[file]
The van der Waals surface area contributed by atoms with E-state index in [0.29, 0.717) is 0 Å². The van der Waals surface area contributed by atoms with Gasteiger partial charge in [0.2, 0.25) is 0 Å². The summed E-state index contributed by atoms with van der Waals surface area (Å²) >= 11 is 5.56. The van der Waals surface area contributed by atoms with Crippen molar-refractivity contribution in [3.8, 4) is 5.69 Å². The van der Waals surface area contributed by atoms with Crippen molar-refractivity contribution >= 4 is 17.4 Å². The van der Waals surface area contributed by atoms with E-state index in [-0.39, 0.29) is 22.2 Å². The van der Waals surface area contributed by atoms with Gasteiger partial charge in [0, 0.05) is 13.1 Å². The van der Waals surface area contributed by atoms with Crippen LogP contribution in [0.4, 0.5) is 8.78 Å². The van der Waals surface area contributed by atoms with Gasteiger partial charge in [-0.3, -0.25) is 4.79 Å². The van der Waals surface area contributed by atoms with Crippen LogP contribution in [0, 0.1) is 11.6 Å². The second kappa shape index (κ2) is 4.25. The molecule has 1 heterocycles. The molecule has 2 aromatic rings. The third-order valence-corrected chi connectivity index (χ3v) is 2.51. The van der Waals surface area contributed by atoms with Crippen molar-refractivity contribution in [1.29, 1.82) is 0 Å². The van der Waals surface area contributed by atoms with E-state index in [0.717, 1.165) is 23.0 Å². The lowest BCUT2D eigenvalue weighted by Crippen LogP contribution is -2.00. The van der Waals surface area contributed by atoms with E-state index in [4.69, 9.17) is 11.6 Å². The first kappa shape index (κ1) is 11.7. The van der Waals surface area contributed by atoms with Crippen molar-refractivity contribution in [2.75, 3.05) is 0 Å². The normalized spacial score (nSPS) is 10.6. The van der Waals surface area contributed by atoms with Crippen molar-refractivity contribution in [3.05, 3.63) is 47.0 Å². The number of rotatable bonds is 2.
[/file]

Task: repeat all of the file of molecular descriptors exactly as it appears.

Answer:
The van der Waals surface area contributed by atoms with E-state index in [0.29, 0.717) is 0 Å². The van der Waals surface area contributed by atoms with Gasteiger partial charge in [0.2, 0.25) is 0 Å². The summed E-state index contributed by atoms with van der Waals surface area (Å²) >= 11 is 5.56. The van der Waals surface area contributed by atoms with Crippen molar-refractivity contribution in [3.8, 4) is 5.69 Å². The van der Waals surface area contributed by atoms with Crippen molar-refractivity contribution >= 4 is 17.4 Å². The van der Waals surface area contributed by atoms with E-state index in [-0.39, 0.29) is 22.2 Å². The van der Waals surface area contributed by atoms with Gasteiger partial charge in [0, 0.05) is 13.1 Å². The van der Waals surface area contributed by atoms with Crippen LogP contribution in [0.4, 0.5) is 8.78 Å². The van der Waals surface area contributed by atoms with Gasteiger partial charge in [-0.3, -0.25) is 4.79 Å². The van der Waals surface area contributed by atoms with Crippen LogP contribution in [0, 0.1) is 11.6 Å². The second kappa shape index (κ2) is 4.25. The molecule has 1 heterocycles. The molecule has 2 aromatic rings. The third-order valence-corrected chi connectivity index (χ3v) is 2.51. The van der Waals surface area contributed by atoms with Crippen molar-refractivity contribution in [1.29, 1.82) is 0 Å². The van der Waals surface area contributed by atoms with E-state index in [0.717, 1.165) is 23.0 Å². The lowest BCUT2D eigenvalue weighted by Crippen LogP contribution is -2.00. The van der Waals surface area contributed by atoms with E-state index in [4.69, 9.17) is 11.6 Å². The first kappa shape index (κ1) is 11.7. The van der Waals surface area contributed by atoms with Crippen molar-refractivity contribution in [2.75, 3.05) is 0 Å². The normalized spacial score (nSPS) is 10.6. The van der Waals surface area contributed by atoms with Crippen molar-refractivity contribution in [3.05, 3.63) is 47.0 Å². The number of rotatable bonds is 2.